US8259926B1 - System and method for 2-channel and 3-channel acoustic echo cancellation - Google Patents

System and method for 2-channel and 3-channel acoustic echo cancellation Download PDF

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US8259926B1
US8259926B1 US12/004,899 US489907A US8259926B1 US 8259926 B1 US8259926 B1 US 8259926B1 US 489907 A US489907 A US 489907A US 8259926 B1 US8259926 B1 US 8259926B1
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Carlos Avendano
Ludger Solbach
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Knowles Electronics LLC
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Audience LLC
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    • HELECTRICITY
    • H04ELECTRIC COMMUNICATION TECHNIQUE
    • H04MTELEPHONIC COMMUNICATION
    • H04M9/00Interconnection arrangements not involving centralised switching
    • H04M9/08Two-way loud-speaking telephone systems with means for suppressing echoes or otherwise conditioning for one or other direction of traffic
    • H04M9/082Two-way loud-speaking telephone systems with means for suppressing echoes or otherwise conditioning for one or other direction of traffic using echo cancellers

Abstract

Systems and methods for providing acoustic echo cancellation are provided. Primary and secondary acoustic signals are received by a communication device. The acoustic signals may include loudspeaker leakage. A null coefficient is then adaptively determined for each subband of the secondary acoustic signal. The null coefficient is applied to the secondary acoustic signal to generate a coefficient-modified signal. The coefficient-modified signal is subtracted from the primary acoustic signal to generate a masked acoustic signal with reduced or no echo. The masked acoustic signal may be output.

Description

CROSS-REFERENCE TO RELATED APPLICATION

The present application claims the benefit of U.S. Provisional Patent Application No. 60/903,066, filed Feb. 23, 2007, entitled “Null Processing for AEC” and U.S. Provisional Patent Application No. 60/962,198, filed Jul. 26, 2007, entitled “2-Channel and 3-Channel Acoustic Echo Cancellation,” both of which are hereby incorporated by reference.

The present application is also related to U.S. patent application Ser. No. 11/825,563 filed Jul. 6, 2007 and entitled “System and Method for Adaptive Intelligent Noise Suppression,” U.S. patent application Ser. No. 11/343,524, filed Jan. 30, 2006 and entitled “System and Method for Utilizing Inter-Microphone Level Differences for Speech Enhancement,” U.S. patent application Ser. No. 11/699,732 filed Jan. 29, 2007 and entitled “System And Method For Utilizing Omni-Directional Microphones For Speech Enhancement,” co-pending U.S. patent application Ser. No. 12/004,896 filed Dec. 21, 2007, entitled “System and Method for Blind Subband Acoustic Echo Cancellation Postfiltering,” and co-pending U.S. patent application Ser. No. 12/004,788 filed Dec. 21, 2007, entitled “System and Method for Providing Voice Equalization,” all of which are herein incorporated by reference.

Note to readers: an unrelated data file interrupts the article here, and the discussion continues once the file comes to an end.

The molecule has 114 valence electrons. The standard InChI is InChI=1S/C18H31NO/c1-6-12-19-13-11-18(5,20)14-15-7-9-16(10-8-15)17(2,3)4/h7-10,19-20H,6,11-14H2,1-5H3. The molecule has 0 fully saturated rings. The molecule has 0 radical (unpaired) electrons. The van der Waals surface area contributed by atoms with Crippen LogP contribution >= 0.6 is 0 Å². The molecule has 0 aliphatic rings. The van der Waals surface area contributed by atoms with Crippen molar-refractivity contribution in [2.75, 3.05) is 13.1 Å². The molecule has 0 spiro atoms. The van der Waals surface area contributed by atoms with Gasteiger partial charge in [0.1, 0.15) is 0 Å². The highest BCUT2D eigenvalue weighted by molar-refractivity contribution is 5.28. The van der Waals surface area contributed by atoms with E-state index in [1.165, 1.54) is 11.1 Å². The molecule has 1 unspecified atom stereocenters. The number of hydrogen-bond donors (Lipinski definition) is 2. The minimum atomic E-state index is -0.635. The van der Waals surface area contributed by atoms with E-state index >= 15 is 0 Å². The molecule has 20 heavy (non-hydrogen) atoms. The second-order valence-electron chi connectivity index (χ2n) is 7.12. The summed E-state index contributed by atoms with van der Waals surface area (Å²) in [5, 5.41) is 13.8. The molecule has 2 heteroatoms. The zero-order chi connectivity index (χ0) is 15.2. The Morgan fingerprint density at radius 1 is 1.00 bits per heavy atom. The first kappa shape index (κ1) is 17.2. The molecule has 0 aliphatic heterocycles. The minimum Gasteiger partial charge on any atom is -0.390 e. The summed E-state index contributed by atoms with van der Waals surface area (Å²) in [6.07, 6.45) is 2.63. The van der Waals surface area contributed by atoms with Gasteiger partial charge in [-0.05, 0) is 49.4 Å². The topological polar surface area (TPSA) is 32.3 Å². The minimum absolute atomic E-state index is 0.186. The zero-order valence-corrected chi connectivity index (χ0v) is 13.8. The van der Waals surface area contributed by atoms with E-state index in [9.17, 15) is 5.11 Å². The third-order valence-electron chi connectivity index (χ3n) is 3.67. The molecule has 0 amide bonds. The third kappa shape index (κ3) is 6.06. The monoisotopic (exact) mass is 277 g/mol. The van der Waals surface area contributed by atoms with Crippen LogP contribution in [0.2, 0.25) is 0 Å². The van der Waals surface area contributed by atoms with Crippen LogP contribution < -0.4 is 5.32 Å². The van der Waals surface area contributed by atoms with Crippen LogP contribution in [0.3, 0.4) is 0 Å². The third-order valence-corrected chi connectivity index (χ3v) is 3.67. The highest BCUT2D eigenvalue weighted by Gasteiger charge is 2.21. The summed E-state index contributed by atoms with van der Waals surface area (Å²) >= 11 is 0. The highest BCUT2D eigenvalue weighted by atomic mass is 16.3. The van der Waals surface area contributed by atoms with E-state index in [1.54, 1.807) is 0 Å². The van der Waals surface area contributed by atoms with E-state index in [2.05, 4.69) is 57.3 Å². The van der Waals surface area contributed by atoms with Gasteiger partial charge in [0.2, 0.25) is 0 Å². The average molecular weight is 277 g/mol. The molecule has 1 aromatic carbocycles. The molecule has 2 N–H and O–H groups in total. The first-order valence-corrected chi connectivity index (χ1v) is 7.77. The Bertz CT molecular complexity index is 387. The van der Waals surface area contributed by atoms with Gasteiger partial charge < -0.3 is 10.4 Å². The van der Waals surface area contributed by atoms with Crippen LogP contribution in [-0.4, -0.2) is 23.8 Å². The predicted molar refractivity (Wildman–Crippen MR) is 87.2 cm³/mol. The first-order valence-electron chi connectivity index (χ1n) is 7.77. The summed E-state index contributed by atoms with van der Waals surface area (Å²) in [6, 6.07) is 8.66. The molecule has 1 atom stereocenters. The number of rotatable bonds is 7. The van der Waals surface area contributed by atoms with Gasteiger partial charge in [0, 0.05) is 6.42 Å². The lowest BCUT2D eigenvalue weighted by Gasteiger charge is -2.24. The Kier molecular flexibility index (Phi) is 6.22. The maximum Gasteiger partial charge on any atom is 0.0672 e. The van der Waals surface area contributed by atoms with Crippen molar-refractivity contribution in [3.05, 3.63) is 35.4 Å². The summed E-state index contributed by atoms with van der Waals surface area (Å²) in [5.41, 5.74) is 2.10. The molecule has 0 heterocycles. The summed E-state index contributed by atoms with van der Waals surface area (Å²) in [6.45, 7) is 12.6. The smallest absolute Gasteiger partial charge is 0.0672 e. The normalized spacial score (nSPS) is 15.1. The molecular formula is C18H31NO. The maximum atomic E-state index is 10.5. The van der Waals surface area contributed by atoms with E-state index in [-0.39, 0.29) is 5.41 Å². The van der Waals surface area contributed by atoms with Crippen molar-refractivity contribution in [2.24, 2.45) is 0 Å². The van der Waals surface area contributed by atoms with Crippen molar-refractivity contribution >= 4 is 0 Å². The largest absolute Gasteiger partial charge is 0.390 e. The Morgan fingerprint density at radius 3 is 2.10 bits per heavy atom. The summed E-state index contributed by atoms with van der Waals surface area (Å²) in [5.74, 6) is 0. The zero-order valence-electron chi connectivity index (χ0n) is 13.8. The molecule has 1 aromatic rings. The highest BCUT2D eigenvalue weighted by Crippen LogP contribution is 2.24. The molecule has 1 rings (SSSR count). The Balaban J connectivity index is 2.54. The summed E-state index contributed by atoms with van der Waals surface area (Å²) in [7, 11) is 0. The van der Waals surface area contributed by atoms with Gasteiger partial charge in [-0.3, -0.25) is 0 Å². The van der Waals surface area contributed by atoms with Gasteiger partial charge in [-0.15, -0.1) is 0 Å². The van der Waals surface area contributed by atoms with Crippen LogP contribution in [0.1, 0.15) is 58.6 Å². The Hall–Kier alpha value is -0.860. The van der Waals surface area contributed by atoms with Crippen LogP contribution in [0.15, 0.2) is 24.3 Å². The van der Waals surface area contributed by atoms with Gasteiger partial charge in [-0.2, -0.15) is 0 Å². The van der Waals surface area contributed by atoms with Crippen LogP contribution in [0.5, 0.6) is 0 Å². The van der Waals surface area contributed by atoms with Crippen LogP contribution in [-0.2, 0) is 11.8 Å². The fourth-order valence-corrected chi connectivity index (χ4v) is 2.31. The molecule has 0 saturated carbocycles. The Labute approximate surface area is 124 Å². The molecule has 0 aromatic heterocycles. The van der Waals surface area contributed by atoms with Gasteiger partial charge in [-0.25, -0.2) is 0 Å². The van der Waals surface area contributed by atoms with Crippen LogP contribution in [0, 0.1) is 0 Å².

BACKGROUND OF THE INVENTION

1. Field of Invention

The present invention relates generally to audio processing and more particularly to acoustic echo cancellation in an audio system.

2. Description of Related Art

Conventionally, when audio from a far-end environment is presented through a loudspeaker of a communication device, the audio may be picked up by microphones or other audio sensors of the communication device. As such, the far-end audio may be sent back to the far-end resulting in an echo to a far-end listener. In order to reduce or eliminate this echo, an acoustic echo canceller may be utilized.

In traditional acoustic echo cancellers, knowledge of the far-end signal (e.g., strength and magnitude of the far-end signal) is required in order to be able to cancel the far-end signal. These traditional acoustic echo cancellers typically utilize one microphone. With knowledge of the far-end signal, a derivation of the transmission path from the loudspeaker to the microphone is performed. Then, the result of the derivation path may be inverted or a pattern of the derivation modeled and applied to the far-end signal.